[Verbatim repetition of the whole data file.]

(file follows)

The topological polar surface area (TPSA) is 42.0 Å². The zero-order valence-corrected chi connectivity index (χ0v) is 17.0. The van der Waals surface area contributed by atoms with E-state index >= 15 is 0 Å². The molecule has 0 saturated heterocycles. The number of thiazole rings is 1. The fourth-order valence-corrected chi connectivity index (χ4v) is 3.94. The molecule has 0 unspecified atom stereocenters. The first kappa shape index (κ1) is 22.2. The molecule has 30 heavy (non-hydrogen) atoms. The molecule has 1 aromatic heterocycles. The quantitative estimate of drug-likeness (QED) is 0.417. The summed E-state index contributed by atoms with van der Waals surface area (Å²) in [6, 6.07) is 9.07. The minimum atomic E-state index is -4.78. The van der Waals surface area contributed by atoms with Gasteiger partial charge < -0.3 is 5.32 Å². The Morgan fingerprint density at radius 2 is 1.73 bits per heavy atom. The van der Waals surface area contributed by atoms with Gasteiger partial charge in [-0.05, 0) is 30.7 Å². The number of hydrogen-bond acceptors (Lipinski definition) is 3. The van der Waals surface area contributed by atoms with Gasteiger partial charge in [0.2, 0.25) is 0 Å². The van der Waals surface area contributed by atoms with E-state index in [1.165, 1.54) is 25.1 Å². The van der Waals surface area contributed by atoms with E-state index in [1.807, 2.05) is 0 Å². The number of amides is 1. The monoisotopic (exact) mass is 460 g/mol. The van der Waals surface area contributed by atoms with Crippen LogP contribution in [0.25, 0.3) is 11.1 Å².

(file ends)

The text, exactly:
The topological polar surface area (TPSA) is 42.0 Å². The zero-order valence-corrected chi connectivity index (χ0v) is 17.0. The van der Waals surface area contributed by atoms with E-state index >= 15 is 0 Å². The molecule has 0 saturated heterocycles. The number of thiazole rings is 1. The fourth-order valence-corrected chi connectivity index (χ4v) is 3.94. The molecule has 0 unspecified atom stereocenters. The first kappa shape index (κ1) is 22.2. The molecule has 30 heavy (non-hydrogen) atoms. The molecule has 1 aromatic heterocycles. The quantitative estimate of drug-likeness (QED) is 0.417. The summed E-state index contributed by atoms with van der Waals surface area (Å²) in [6, 6.07) is 9.07. The minimum atomic E-state index is -4.78. The van der Waals surface area contributed by atoms with Gasteiger partial charge < -0.3 is 5.32 Å². The Morgan fingerprint density at radius 2 is 1.73 bits per heavy atom. The van der Waals surface area contributed by atoms with Gasteiger partial charge in [-0.05, 0) is 30.7 Å². The number of hydrogen-bond acceptors (Lipinski definition) is 3. The van der Waals surface area contributed by atoms with Gasteiger partial charge in [0.2, 0.25) is 0 Å². The van der Waals surface area contributed by atoms with E-state index in [1.165, 1.54) is 25.1 Å². The van der Waals surface area contributed by atoms with E-state index in [1.807, 2.05) is 0 Å². The number of amides is 1. The monoisotopic (exact) mass is 460 g/mol. The van der Waals surface area contributed by atoms with Crippen LogP contribution in [0.25, 0.3) is 11.1 Å².